Reducing bloodborne pathogen risks — a little common sense goes a long way
Back to The PIG® Library
Recognizing and reducing bloodborne pathogen risks
Although you may think the risk is low, bloodborne pathogen (BBP) exposure can occur in an industrial setting. Employees who are most at risk for BBP exposure could include your on-site nurses or doctors, first-aid personnel, emergency response personnel, and general maintenance personnel. These employees are the ones most likely to be exposed to blood or other types of body fluids that may contain BBPs such as the Hepatitis B or C virus and human immunodeficiency virus (HIV). Many exposures to BBPs are through needlestick injuries in the healthcare field, but BBPs can also be transmitted through body fluids, mucous membranes, and cuts. Since it's up to every employer to ensure that employees are protected from BBP exposure, the Occupational Safety and Health Administration (OSHA) developed a BBP standard that outlines employer responsibilities (29 CFR 1910.1030).
Employees who may be exposed to possible sources of BBPs are required by OSHA to be trained to handle situations in which they may come into contact with such fluids. But before you train, here are three important practices to consider when handling materials contaminated with potential BBPs:
- Consider all sources contaminated – Considering all sources contaminated is the best way to stay safe because it removes all doubt regarding a potential BBP. Even if a body fluid does not contain visible blood, it still could contain BBPs!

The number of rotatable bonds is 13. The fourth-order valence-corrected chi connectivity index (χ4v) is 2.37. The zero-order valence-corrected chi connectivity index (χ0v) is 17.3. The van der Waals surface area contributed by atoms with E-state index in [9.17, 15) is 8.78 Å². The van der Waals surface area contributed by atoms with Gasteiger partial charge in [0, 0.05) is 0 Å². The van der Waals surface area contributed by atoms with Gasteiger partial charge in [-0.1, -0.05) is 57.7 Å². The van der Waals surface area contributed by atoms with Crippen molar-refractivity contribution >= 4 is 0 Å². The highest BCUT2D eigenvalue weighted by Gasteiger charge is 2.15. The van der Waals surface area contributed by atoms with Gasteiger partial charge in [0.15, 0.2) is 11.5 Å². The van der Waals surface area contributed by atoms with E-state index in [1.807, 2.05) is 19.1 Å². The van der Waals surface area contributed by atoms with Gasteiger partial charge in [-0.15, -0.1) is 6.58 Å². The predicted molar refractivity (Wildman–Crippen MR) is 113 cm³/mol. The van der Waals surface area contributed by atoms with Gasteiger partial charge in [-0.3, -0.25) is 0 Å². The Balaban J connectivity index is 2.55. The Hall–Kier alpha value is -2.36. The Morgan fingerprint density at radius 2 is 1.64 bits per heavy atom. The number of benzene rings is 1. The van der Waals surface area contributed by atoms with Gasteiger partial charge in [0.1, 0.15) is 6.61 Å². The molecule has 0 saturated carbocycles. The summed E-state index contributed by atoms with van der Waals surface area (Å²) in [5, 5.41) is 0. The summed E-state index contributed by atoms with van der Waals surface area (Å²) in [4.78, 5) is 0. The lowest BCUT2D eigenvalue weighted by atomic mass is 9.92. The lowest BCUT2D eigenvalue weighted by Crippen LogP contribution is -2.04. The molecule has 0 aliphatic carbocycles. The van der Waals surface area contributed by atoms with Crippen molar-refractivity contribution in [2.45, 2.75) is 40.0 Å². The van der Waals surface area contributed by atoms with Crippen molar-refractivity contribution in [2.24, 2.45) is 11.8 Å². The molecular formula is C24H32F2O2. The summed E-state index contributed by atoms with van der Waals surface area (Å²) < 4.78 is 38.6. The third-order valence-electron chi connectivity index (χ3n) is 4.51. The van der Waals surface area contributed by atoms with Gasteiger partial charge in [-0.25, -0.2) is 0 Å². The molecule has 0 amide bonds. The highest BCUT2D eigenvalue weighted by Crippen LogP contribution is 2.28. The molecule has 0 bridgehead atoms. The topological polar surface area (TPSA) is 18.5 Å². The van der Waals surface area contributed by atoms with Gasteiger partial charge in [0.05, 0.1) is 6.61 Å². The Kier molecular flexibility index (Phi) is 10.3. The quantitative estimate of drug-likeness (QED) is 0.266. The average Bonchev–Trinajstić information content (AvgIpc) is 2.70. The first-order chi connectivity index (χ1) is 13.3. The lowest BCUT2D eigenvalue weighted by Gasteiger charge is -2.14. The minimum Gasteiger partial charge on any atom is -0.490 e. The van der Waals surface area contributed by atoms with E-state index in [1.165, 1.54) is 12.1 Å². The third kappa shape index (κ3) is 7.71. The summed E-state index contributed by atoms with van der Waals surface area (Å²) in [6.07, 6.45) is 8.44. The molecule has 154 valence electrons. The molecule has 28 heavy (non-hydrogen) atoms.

- Use Proper Personal Protective Equipment (PPE) – Employees who may come into contact with BBPs should wear the appropriate PPE to protect them from exposure. The proper type of PPE to be used would ultimately depend on the situation, but the most often used PPE would include gloves, face shields, goggles, and CPR shields.
- Properly handle contaminated waste materials – Cleanup materials and/or clothing that has been contaminated must be handled and disposed of properly to prevent exposures to other employees. Make sure containers that hold wastes contaminated with potential BBPs are clearly marked. In addition, be sure that employees know that they should not put contaminated materials into general waste receptacles. Contaminated waste belongs in a container with a biohazard warning label.
BBP safety really revolves around common sense. Remind employees to avoid putting themselves into situations that they have not been trained to handle. Sometimes to avoid exposure in an emergency, it is best to wait for the appropriate emergency response personnel to arrive. In addition, employees should always keep their hands clean and avoid eating, drinking, or applying makeup where the potential for BBP contamination is high.
To view OSHA's standards and programs regarding BBPs visit http://www.osha.gov/SLTC/bloodbornepathogens/index.html.